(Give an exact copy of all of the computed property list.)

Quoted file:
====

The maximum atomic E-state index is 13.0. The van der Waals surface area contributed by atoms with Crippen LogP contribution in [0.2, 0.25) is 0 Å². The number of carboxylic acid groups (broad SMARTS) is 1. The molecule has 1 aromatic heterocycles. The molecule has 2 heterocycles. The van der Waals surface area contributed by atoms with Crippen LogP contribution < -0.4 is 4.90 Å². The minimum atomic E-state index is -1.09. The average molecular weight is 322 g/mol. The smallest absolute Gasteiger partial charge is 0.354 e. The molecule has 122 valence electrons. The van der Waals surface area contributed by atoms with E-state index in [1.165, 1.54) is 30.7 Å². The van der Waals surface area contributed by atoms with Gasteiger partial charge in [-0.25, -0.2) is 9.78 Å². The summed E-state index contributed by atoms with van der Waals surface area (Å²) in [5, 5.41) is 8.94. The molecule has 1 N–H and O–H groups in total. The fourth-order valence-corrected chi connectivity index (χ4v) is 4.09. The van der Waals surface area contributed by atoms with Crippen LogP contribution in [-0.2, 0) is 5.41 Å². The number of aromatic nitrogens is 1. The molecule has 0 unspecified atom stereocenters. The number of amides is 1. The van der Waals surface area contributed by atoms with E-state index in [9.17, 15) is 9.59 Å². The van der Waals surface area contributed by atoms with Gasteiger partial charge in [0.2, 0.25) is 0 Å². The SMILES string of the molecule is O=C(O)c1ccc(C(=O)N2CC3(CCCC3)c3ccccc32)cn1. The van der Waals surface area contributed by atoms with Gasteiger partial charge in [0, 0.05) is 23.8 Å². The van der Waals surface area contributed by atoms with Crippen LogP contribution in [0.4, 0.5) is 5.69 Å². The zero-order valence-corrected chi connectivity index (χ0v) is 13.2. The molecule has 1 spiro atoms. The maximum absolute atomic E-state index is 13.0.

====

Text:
The maximum atomic E-state index is 13.0. The van der Waals surface area contributed by atoms with Crippen LogP contribution in [0.2, 0.25) is 0 Å². The number of carboxylic acid groups (broad SMARTS) is 1. The molecule has 1 aromatic heterocycles. The molecule has 2 heterocycles. The van der Waals surface area contributed by atoms with Crippen LogP contribution < -0.4 is 4.90 Å². The minimum atomic E-state index is -1.09. The average molecular weight is 322 g/mol. The smallest absolute Gasteiger partial charge is 0.354 e. The molecule has 122 valence electrons. The van der Waals surface area contributed by atoms with E-state index in [1.165, 1.54) is 30.7 Å². The van der Waals surface area contributed by atoms with Gasteiger partial charge in [-0.25, -0.2) is 9.78 Å². The summed E-state index contributed by atoms with van der Waals surface area (Å²) in [5, 5.41) is 8.94. The molecule has 1 N–H and O–H groups in total. The fourth-order valence-corrected chi connectivity index (χ4v) is 4.09. The van der Waals surface area contributed by atoms with Crippen LogP contribution in [-0.2, 0) is 5.41 Å². The number of aromatic nitrogens is 1. The molecule has 0 unspecified atom stereocenters. The number of amides is 1. The van der Waals surface area contributed by atoms with E-state index in [9.17, 15) is 9.59 Å². The van der Waals surface area contributed by atoms with Gasteiger partial charge in [0.2, 0.25) is 0 Å². The SMILES string of the molecule is O=C(O)c1ccc(C(=O)N2CC3(CCCC3)c3ccccc32)cn1. The van der Waals surface area contributed by atoms with Gasteiger partial charge in [0, 0.05) is 23.8 Å². The van der Waals surface area contributed by atoms with Crippen LogP contribution in [0.4, 0.5) is 5.69 Å². The zero-order valence-corrected chi connectivity index (χ0v) is 13.2. The molecule has 1 spiro atoms. The maximum absolute atomic E-state index is 13.0.